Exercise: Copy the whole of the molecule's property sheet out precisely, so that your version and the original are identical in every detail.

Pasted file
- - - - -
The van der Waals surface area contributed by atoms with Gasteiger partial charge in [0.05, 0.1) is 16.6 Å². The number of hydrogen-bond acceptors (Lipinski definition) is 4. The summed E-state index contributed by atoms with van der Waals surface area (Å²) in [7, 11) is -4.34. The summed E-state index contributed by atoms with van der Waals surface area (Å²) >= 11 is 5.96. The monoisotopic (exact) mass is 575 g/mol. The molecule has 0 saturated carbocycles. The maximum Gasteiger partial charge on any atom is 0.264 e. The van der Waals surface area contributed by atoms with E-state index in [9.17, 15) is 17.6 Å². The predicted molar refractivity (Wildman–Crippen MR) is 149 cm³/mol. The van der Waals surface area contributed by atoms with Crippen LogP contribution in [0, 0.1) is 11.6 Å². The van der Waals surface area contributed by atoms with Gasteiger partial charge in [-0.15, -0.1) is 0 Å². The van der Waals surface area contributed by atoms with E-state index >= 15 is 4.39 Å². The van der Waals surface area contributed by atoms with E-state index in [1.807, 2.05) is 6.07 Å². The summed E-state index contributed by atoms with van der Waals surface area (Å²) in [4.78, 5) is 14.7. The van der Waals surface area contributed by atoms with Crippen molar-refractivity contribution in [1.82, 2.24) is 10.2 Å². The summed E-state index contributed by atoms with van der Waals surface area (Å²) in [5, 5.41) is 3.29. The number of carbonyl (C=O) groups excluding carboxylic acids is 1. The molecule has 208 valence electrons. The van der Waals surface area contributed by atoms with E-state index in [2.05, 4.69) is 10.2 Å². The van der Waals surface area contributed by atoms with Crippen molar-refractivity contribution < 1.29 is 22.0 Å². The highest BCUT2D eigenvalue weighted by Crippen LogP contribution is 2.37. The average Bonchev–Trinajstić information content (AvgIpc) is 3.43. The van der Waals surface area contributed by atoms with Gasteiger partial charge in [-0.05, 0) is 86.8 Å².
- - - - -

The van der Waals surface area contributed by atoms with Gasteiger partial charge in [0.05, 0.1) is 16.6 Å². The number of hydrogen-bond acceptors (Lipinski definition) is 4. The summed E-state index contributed by atoms with van der Waals surface area (Å²) in [7, 11) is -4.34. The summed E-state index contributed by atoms with van der Waals surface area (Å²) >= 11 is 5.96. The monoisotopic (exact) mass is 575 g/mol. The molecule has 0 saturated carbocycles. The maximum Gasteiger partial charge on any atom is 0.264 e. The van der Waals surface area contributed by atoms with E-state index in [9.17, 15) is 17.6 Å². The predicted molar refractivity (Wildman–Crippen MR) is 149 cm³/mol. The van der Waals surface area contributed by atoms with Crippen LogP contribution in [0, 0.1) is 11.6 Å². The van der Waals surface area contributed by atoms with Gasteiger partial charge in [-0.15, -0.1) is 0 Å². The van der Waals surface area contributed by atoms with E-state index >= 15 is 4.39 Å². The van der Waals surface area contributed by atoms with E-state index in [1.807, 2.05) is 6.07 Å². The summed E-state index contributed by atoms with van der Waals surface area (Å²) in [4.78, 5) is 14.7. The van der Waals surface area contributed by atoms with Crippen molar-refractivity contribution in [1.82, 2.24) is 10.2 Å². The summed E-state index contributed by atoms with van der Waals surface area (Å²) in [5, 5.41) is 3.29. The number of carbonyl (C=O) groups excluding carboxylic acids is 1. The molecule has 208 valence electrons. The van der Waals surface area contributed by atoms with E-state index in [2.05, 4.69) is 10.2 Å². The van der Waals surface area contributed by atoms with Crippen molar-refractivity contribution < 1.29 is 22.0 Å². The highest BCUT2D eigenvalue weighted by Crippen LogP contribution is 2.37. The average Bonchev–Trinajstić information content (AvgIpc) is 3.43. The van der Waals surface area contributed by atoms with Gasteiger partial charge in [-0.05, 0) is 86.8 Å².